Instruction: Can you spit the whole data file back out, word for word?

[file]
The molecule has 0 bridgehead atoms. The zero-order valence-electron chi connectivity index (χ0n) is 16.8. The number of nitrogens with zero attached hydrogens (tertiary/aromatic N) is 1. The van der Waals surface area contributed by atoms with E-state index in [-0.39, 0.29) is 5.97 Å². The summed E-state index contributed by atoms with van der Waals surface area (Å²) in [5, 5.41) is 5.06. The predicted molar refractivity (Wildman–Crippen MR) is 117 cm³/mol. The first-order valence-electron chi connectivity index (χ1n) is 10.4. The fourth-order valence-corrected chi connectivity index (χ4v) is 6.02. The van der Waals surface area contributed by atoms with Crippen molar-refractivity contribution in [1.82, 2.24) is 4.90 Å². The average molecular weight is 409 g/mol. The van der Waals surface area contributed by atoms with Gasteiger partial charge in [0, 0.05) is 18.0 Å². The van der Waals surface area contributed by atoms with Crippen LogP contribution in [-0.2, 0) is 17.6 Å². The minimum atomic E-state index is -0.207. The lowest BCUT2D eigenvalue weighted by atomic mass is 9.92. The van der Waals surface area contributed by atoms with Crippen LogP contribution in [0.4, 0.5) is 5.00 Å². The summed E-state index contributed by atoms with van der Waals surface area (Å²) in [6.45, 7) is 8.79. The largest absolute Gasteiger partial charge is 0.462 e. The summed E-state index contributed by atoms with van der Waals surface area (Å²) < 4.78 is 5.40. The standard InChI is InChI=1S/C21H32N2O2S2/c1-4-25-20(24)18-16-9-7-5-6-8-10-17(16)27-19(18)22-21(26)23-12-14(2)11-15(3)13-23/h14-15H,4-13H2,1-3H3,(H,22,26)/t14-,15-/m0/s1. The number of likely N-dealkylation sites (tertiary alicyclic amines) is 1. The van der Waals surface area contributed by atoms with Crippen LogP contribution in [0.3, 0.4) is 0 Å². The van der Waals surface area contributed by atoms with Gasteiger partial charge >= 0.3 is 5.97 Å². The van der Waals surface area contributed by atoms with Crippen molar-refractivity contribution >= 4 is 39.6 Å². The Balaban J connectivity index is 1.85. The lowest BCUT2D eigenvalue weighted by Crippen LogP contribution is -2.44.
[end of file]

The molecule has 0 bridgehead atoms. The zero-order valence-electron chi connectivity index (χ0n) is 16.8. The number of nitrogens with zero attached hydrogens (tertiary/aromatic N) is 1. The van der Waals surface area contributed by atoms with E-state index in [-0.39, 0.29) is 5.97 Å². The summed E-state index contributed by atoms with van der Waals surface area (Å²) in [5, 5.41) is 5.06. The predicted molar refractivity (Wildman–Crippen MR) is 117 cm³/mol. The first-order valence-electron chi connectivity index (χ1n) is 10.4. The fourth-order valence-corrected chi connectivity index (χ4v) is 6.02. The van der Waals surface area contributed by atoms with Crippen molar-refractivity contribution in [1.82, 2.24) is 4.90 Å². The average molecular weight is 409 g/mol. The van der Waals surface area contributed by atoms with Gasteiger partial charge in [0, 0.05) is 18.0 Å². The van der Waals surface area contributed by atoms with Crippen LogP contribution in [-0.2, 0) is 17.6 Å². The minimum atomic E-state index is -0.207. The lowest BCUT2D eigenvalue weighted by atomic mass is 9.92. The van der Waals surface area contributed by atoms with Crippen LogP contribution in [0.4, 0.5) is 5.00 Å². The summed E-state index contributed by atoms with van der Waals surface area (Å²) in [6.45, 7) is 8.79. The largest absolute Gasteiger partial charge is 0.462 e. The summed E-state index contributed by atoms with van der Waals surface area (Å²) < 4.78 is 5.40. The standard InChI is InChI=1S/C21H32N2O2S2/c1-4-25-20(24)18-16-9-7-5-6-8-10-17(16)27-19(18)22-21(26)23-12-14(2)11-15(3)13-23/h14-15H,4-13H2,1-3H3,(H,22,26)/t14-,15-/m0/s1. The number of likely N-dealkylation sites (tertiary alicyclic amines) is 1. The van der Waals surface area contributed by atoms with Crippen LogP contribution in [0.3, 0.4) is 0 Å². The van der Waals surface area contributed by atoms with Gasteiger partial charge >= 0.3 is 5.97 Å². The van der Waals surface area contributed by atoms with Crippen molar-refractivity contribution >= 4 is 39.6 Å². The Balaban J connectivity index is 1.85. The lowest BCUT2D eigenvalue weighted by Crippen LogP contribution is -2.44.